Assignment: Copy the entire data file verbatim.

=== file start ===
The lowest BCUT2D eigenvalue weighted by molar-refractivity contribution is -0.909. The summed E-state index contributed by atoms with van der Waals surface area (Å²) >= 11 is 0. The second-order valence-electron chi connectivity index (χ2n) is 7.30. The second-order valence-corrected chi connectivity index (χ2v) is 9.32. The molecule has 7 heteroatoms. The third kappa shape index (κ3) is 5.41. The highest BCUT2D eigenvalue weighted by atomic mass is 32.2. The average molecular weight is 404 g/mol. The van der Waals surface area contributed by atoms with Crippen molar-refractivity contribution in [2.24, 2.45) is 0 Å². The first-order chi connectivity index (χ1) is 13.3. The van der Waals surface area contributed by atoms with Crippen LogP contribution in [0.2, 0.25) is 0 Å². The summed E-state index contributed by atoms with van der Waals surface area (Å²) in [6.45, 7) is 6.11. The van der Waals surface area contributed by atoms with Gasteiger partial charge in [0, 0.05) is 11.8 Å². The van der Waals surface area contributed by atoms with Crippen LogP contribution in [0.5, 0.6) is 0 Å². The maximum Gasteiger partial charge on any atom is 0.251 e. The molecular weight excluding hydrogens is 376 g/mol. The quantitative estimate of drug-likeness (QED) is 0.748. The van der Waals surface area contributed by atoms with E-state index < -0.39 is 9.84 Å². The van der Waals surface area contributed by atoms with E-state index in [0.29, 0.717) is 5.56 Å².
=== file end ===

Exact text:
The lowest BCUT2D eigenvalue weighted by molar-refractivity contribution is -0.909. The summed E-state index contributed by atoms with van der Waals surface area (Å²) >= 11 is 0. The second-order valence-electron chi connectivity index (χ2n) is 7.30. The second-order valence-corrected chi connectivity index (χ2v) is 9.32. The molecule has 7 heteroatoms. The third kappa shape index (κ3) is 5.41. The highest BCUT2D eigenvalue weighted by atomic mass is 32.2. The average molecular weight is 404 g/mol. The van der Waals surface area contributed by atoms with Crippen molar-refractivity contribution in [2.24, 2.45) is 0 Å². The first-order chi connectivity index (χ1) is 13.3. The van der Waals surface area contributed by atoms with Crippen LogP contribution in [0.2, 0.25) is 0 Å². The summed E-state index contributed by atoms with van der Waals surface area (Å²) in [6.45, 7) is 6.11. The van der Waals surface area contributed by atoms with Gasteiger partial charge in [0, 0.05) is 11.8 Å². The van der Waals surface area contributed by atoms with Crippen LogP contribution in [0.5, 0.6) is 0 Å². The maximum Gasteiger partial charge on any atom is 0.251 e. The molecular weight excluding hydrogens is 376 g/mol. The quantitative estimate of drug-likeness (QED) is 0.748. The van der Waals surface area contributed by atoms with E-state index < -0.39 is 9.84 Å². The van der Waals surface area contributed by atoms with E-state index in [0.29, 0.717) is 5.56 Å².